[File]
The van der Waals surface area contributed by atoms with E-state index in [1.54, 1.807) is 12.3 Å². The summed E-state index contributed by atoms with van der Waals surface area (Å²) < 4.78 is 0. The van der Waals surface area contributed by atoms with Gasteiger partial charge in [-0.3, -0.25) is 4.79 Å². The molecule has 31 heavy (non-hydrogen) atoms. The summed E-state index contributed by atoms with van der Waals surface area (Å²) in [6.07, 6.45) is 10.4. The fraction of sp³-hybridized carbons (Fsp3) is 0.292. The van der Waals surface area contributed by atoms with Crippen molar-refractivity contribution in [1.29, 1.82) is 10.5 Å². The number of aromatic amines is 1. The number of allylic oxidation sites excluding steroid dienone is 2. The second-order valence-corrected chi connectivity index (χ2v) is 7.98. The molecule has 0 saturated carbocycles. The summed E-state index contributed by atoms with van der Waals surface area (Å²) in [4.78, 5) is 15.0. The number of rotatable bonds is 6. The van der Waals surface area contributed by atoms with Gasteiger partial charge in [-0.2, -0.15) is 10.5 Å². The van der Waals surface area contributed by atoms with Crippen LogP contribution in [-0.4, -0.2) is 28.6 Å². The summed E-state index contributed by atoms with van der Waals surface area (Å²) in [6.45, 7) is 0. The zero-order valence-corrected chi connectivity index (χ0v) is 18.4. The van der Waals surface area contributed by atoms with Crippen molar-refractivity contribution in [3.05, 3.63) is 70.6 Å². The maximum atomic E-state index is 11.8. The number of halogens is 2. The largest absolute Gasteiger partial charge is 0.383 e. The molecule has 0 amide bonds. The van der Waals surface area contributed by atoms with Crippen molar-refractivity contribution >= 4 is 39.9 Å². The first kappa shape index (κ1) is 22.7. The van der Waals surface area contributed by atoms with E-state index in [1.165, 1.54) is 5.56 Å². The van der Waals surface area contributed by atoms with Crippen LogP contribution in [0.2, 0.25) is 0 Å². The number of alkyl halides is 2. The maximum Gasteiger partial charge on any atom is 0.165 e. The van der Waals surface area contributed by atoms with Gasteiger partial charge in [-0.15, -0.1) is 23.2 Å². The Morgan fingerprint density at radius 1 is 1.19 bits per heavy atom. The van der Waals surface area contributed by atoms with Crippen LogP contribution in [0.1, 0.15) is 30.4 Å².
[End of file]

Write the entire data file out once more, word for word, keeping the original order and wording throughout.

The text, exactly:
The van der Waals surface area contributed by atoms with E-state index in [1.54, 1.807) is 12.3 Å². The summed E-state index contributed by atoms with van der Waals surface area (Å²) < 4.78 is 0. The van der Waals surface area contributed by atoms with Gasteiger partial charge in [-0.3, -0.25) is 4.79 Å². The molecule has 31 heavy (non-hydrogen) atoms. The summed E-state index contributed by atoms with van der Waals surface area (Å²) in [6.07, 6.45) is 10.4. The fraction of sp³-hybridized carbons (Fsp3) is 0.292. The van der Waals surface area contributed by atoms with Crippen molar-refractivity contribution in [1.29, 1.82) is 10.5 Å². The number of aromatic amines is 1. The number of allylic oxidation sites excluding steroid dienone is 2. The second-order valence-corrected chi connectivity index (χ2v) is 7.98. The molecule has 0 saturated carbocycles. The summed E-state index contributed by atoms with van der Waals surface area (Å²) in [4.78, 5) is 15.0. The number of rotatable bonds is 6. The van der Waals surface area contributed by atoms with Gasteiger partial charge in [-0.2, -0.15) is 10.5 Å². The van der Waals surface area contributed by atoms with Crippen LogP contribution in [-0.4, -0.2) is 28.6 Å². The summed E-state index contributed by atoms with van der Waals surface area (Å²) in [6.45, 7) is 0. The zero-order valence-corrected chi connectivity index (χ0v) is 18.4. The van der Waals surface area contributed by atoms with Crippen molar-refractivity contribution in [3.05, 3.63) is 70.6 Å². The maximum atomic E-state index is 11.8. The number of halogens is 2. The largest absolute Gasteiger partial charge is 0.383 e. The molecule has 0 amide bonds. The van der Waals surface area contributed by atoms with Crippen molar-refractivity contribution >= 4 is 39.9 Å². The first kappa shape index (κ1) is 22.7. The van der Waals surface area contributed by atoms with E-state index in [1.165, 1.54) is 5.56 Å². The van der Waals surface area contributed by atoms with Crippen LogP contribution in [0.2, 0.25) is 0 Å². The number of alkyl halides is 2. The maximum Gasteiger partial charge on any atom is 0.165 e. The van der Waals surface area contributed by atoms with Gasteiger partial charge in [-0.15, -0.1) is 23.2 Å². The Morgan fingerprint density at radius 1 is 1.19 bits per heavy atom. The van der Waals surface area contributed by atoms with Crippen LogP contribution in [0.1, 0.15) is 30.4 Å².